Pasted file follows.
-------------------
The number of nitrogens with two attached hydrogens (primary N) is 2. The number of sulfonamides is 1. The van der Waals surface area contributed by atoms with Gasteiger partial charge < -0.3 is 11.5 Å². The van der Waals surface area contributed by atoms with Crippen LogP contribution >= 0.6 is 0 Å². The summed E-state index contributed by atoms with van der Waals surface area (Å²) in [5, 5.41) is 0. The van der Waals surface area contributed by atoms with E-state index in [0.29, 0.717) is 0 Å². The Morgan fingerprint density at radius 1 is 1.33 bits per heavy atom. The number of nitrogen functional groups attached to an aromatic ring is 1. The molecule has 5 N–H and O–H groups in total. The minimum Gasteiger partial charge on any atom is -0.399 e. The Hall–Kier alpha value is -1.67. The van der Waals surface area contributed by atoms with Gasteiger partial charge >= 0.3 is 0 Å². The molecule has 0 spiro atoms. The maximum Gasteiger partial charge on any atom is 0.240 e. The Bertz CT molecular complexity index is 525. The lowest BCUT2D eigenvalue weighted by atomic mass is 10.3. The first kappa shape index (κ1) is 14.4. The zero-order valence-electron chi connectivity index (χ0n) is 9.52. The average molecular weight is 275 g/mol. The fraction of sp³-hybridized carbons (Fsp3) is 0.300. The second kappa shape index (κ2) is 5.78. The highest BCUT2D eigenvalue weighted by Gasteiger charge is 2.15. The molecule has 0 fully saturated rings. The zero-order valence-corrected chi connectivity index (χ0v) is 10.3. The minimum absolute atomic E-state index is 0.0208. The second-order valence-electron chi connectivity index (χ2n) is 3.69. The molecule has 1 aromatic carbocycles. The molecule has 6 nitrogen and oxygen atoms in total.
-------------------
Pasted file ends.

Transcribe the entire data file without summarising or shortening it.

The number of nitrogens with two attached hydrogens (primary N) is 2. The number of sulfonamides is 1. The van der Waals surface area contributed by atoms with Gasteiger partial charge < -0.3 is 11.5 Å². The van der Waals surface area contributed by atoms with Crippen LogP contribution >= 0.6 is 0 Å². The summed E-state index contributed by atoms with van der Waals surface area (Å²) in [5, 5.41) is 0. The van der Waals surface area contributed by atoms with E-state index in [0.29, 0.717) is 0 Å². The Morgan fingerprint density at radius 1 is 1.33 bits per heavy atom. The number of nitrogen functional groups attached to an aromatic ring is 1. The molecule has 5 N–H and O–H groups in total. The minimum Gasteiger partial charge on any atom is -0.399 e. The Hall–Kier alpha value is -1.67. The van der Waals surface area contributed by atoms with Gasteiger partial charge >= 0.3 is 0 Å². The molecule has 0 spiro atoms. The maximum Gasteiger partial charge on any atom is 0.240 e. The Bertz CT molecular complexity index is 525. The lowest BCUT2D eigenvalue weighted by atomic mass is 10.3. The first kappa shape index (κ1) is 14.4. The zero-order valence-electron chi connectivity index (χ0n) is 9.52. The average molecular weight is 275 g/mol. The fraction of sp³-hybridized carbons (Fsp3) is 0.300. The second kappa shape index (κ2) is 5.78. The highest BCUT2D eigenvalue weighted by Gasteiger charge is 2.15. The molecule has 0 fully saturated rings. The zero-order valence-corrected chi connectivity index (χ0v) is 10.3. The minimum absolute atomic E-state index is 0.0208. The second-order valence-electron chi connectivity index (χ2n) is 3.69. The molecule has 1 aromatic carbocycles. The molecule has 6 nitrogen and oxygen atoms in total.